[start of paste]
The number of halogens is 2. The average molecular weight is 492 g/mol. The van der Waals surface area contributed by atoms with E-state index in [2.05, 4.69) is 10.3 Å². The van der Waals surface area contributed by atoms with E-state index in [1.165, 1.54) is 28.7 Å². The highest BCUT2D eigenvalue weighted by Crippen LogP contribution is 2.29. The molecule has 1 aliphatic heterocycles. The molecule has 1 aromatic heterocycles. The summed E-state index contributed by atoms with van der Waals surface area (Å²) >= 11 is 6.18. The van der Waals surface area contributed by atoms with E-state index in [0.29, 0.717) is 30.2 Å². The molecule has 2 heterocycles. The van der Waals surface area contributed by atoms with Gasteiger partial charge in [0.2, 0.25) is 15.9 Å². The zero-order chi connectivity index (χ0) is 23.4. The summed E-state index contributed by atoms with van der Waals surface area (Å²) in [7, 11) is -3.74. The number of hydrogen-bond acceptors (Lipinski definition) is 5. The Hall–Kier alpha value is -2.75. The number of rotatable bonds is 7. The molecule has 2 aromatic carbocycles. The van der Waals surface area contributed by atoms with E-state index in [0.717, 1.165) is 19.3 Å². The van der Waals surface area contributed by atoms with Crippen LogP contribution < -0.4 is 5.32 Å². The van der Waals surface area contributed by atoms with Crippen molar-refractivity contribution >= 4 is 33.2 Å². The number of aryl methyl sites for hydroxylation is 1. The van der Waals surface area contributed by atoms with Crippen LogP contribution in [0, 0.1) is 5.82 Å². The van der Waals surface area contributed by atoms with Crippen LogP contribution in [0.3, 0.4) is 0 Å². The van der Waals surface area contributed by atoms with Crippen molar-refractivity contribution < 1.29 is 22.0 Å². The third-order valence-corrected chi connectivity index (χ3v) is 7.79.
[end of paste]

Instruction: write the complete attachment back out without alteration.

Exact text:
The number of halogens is 2. The average molecular weight is 492 g/mol. The van der Waals surface area contributed by atoms with E-state index in [2.05, 4.69) is 10.3 Å². The van der Waals surface area contributed by atoms with E-state index in [1.165, 1.54) is 28.7 Å². The highest BCUT2D eigenvalue weighted by Crippen LogP contribution is 2.29. The molecule has 1 aliphatic heterocycles. The molecule has 1 aromatic heterocycles. The summed E-state index contributed by atoms with van der Waals surface area (Å²) >= 11 is 6.18. The van der Waals surface area contributed by atoms with E-state index in [0.29, 0.717) is 30.2 Å². The molecule has 2 heterocycles. The van der Waals surface area contributed by atoms with Gasteiger partial charge in [0.2, 0.25) is 15.9 Å². The zero-order chi connectivity index (χ0) is 23.4. The summed E-state index contributed by atoms with van der Waals surface area (Å²) in [7, 11) is -3.74. The number of hydrogen-bond acceptors (Lipinski definition) is 5. The Hall–Kier alpha value is -2.75. The number of rotatable bonds is 7. The molecule has 2 aromatic carbocycles. The van der Waals surface area contributed by atoms with E-state index in [0.717, 1.165) is 19.3 Å². The van der Waals surface area contributed by atoms with Crippen LogP contribution < -0.4 is 5.32 Å². The van der Waals surface area contributed by atoms with Crippen molar-refractivity contribution >= 4 is 33.2 Å². The number of aryl methyl sites for hydroxylation is 1. The van der Waals surface area contributed by atoms with Crippen LogP contribution in [0, 0.1) is 5.82 Å². The van der Waals surface area contributed by atoms with Crippen LogP contribution in [0.3, 0.4) is 0 Å². The van der Waals surface area contributed by atoms with Crippen molar-refractivity contribution < 1.29 is 22.0 Å². The third-order valence-corrected chi connectivity index (χ3v) is 7.79.